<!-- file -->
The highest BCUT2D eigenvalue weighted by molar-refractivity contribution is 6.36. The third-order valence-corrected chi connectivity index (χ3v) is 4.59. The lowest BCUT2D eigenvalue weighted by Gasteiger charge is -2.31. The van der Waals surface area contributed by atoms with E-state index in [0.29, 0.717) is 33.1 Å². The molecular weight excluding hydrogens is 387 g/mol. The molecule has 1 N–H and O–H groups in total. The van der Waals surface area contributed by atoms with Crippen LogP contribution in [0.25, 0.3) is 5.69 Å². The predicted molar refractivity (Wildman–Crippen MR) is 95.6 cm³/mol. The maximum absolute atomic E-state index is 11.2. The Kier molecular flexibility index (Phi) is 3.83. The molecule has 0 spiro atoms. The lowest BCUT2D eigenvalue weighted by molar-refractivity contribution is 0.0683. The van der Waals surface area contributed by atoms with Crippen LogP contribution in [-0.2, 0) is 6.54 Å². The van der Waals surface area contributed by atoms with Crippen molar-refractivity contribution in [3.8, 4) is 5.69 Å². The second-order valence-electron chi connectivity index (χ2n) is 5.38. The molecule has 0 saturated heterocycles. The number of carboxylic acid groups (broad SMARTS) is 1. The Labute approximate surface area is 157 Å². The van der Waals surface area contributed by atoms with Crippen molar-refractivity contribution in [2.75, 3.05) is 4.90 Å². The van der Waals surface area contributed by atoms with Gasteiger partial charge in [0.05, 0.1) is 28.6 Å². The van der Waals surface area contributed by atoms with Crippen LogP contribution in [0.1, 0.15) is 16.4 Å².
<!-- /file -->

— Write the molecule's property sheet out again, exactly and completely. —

The highest BCUT2D eigenvalue weighted by molar-refractivity contribution is 6.36. The third-order valence-corrected chi connectivity index (χ3v) is 4.59. The lowest BCUT2D eigenvalue weighted by Gasteiger charge is -2.31. The van der Waals surface area contributed by atoms with E-state index in [0.29, 0.717) is 33.1 Å². The molecular weight excluding hydrogens is 387 g/mol. The molecule has 1 N–H and O–H groups in total. The van der Waals surface area contributed by atoms with Crippen LogP contribution in [0.25, 0.3) is 5.69 Å². The predicted molar refractivity (Wildman–Crippen MR) is 95.6 cm³/mol. The maximum absolute atomic E-state index is 11.2. The Kier molecular flexibility index (Phi) is 3.83. The molecule has 0 spiro atoms. The lowest BCUT2D eigenvalue weighted by molar-refractivity contribution is 0.0683. The van der Waals surface area contributed by atoms with Crippen LogP contribution in [-0.2, 0) is 6.54 Å². The van der Waals surface area contributed by atoms with Crippen molar-refractivity contribution in [3.8, 4) is 5.69 Å². The second-order valence-electron chi connectivity index (χ2n) is 5.38. The molecule has 0 saturated heterocycles. The number of carboxylic acid groups (broad SMARTS) is 1. The Labute approximate surface area is 157 Å². The van der Waals surface area contributed by atoms with Crippen molar-refractivity contribution in [2.75, 3.05) is 4.90 Å². The van der Waals surface area contributed by atoms with Gasteiger partial charge in [0.05, 0.1) is 28.6 Å². The van der Waals surface area contributed by atoms with Crippen LogP contribution in [0.1, 0.15) is 16.4 Å².